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Watch: Skydiving Catastrophe - Homeowners Shocked at what Front Door Camera Records

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What was supposed to be an exhilarating skydiving expedition has left two people with life-threatening injuries following an accident.

According to WDJT-TV in Milwaukee, a 28-year-old woman from Racine County, Wisconsin, and a 49-year-old woman from Chicago were tandem skydiving on Sunday in Yorkville, Wisconsin.

While their parachute did deploy, the women lost control when they were 20 to 30 feet above the ground, the station reported. This led to a crash landing that caused serious injuries for both women.

The incident was captured by a doorbell camera. WDJT reporter Jenna Wells shared the footage on Twitter.

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The crash occurred near Skydive Midwest, which was the center that oversaw the trip. Two witnesses who said they had watched skydivers in the area before said the accident was unlike anything they had seen before.

“When they came down, it was straight from the sky. Very scary,” witness Deb Webster told WDJT.

Dawn Osinski, the other witness who spoke to the station, recalled the incident in chilling detail.

“The wind took them, it took the parachute and turned it over, and their bodies just came down,” Osinski said. “When they hit the ground, it was a thud.”

The witnesses also spoke to WISN-TV in Milwaukee:



 

Flight for Life emergency transport system immediately flew the women to trauma centers in the area, where they were admitted with life-threatening injuries on Sunday, WDJT reported.

In an update on Monday, The Journal Times in Racine reported that an investigation into the accident was ongoing. Megan George, who co-owns Skydive Midwest, did not provide an explanation for the crash.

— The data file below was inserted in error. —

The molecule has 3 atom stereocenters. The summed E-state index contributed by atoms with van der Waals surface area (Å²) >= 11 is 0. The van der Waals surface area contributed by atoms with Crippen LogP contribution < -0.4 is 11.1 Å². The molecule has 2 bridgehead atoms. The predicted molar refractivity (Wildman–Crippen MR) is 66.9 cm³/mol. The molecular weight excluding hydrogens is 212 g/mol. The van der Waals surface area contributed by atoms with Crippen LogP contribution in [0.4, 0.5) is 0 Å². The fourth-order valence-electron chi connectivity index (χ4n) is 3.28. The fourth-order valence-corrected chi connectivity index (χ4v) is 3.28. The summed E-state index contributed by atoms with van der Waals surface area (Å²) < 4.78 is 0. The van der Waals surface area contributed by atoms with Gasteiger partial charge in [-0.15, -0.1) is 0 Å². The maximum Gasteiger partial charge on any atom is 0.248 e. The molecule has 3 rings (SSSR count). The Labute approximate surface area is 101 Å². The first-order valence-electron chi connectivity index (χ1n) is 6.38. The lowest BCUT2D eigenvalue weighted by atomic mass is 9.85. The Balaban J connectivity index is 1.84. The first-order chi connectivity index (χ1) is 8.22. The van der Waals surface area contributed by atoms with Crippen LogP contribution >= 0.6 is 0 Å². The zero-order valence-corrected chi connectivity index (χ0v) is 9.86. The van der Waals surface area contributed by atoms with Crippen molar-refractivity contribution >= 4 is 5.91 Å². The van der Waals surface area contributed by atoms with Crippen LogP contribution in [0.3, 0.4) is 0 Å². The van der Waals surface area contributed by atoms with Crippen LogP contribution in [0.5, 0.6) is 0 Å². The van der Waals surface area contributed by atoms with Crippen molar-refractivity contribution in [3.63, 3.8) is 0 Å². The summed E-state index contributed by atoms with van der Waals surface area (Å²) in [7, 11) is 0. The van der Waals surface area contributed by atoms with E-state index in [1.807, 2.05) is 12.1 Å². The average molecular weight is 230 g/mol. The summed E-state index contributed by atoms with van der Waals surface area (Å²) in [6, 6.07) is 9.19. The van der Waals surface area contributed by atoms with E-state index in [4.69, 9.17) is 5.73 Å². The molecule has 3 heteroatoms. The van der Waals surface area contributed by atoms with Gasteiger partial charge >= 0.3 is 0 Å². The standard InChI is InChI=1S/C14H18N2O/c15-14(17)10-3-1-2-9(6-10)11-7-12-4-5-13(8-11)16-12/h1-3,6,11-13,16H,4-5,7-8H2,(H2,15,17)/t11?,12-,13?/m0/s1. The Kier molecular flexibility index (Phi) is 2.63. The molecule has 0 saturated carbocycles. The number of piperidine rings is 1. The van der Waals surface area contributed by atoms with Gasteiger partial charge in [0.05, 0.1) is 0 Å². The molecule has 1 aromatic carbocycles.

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“We cannot speculate anything at this time since the investigation is still ongoing,” George told the newspaper. “We cannot say anything further.”

She also confirmed one of the women injured in the accident was a skydiving instructor.

On its website, Skydive Midwest states that each tandem diver will be accompanied by a “professionally-licensed and experienced instructor.”

Would you take the risk of skydiving?

Sadly, Skydive Midwest is no stranger to serious accidents. In 2014, the Milwaukee Journal Sentinel reported that an instructor died after becoming entangled with another instructor.

In that accident, 44-year-old former Navy SEAL Fred Platt got tangled with 27-year-old Neil Kuhlman in a “canopy collision.” In these situations, divers are trained to cut themselves free and deploy a backup parachute, United States Parachute Association executive director Ed Scott told the Journal Sentinel at the time.

However, Scott said if a canopy collision occurs less than 1,800 feet from the ground, this method is not recommended. The reason for this is that cutting free essentially sends divers back into free fall, and they will not have enough time for the parachute to slow them down.

The Journal Sentinel reported that this particular collision was believed to have occurred between 800 and 1,200 feet, and Platt seemed to have cut his main parachute loose. He died on impact.

Kuhlman did not cut his chute, and survived with minor injuries after landing in a tree about 100 feet away from Platt.

Each of these incidents is tragic, and they both show the fragility of life on Earth. As sad as that is, Christians can take solace in our belief that we will spend eternity with Jesus Christ in heaven.

Accidents like these remind us that Earth is not our permanent home. We were created to reside with God, and even in the sadness of death here on Earth, He uses these moments for His glory by promising us eternal life.

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Grant is a graduate of Virginia Tech with a bachelor’s degree in journalism. He has five years of writing experience with various outlets and enjoys covering politics and sports.
Grant is a graduate of Virginia Tech with a bachelor's degree in journalism. He has five years of writing experience with various outlets and enjoys covering politics and sports.




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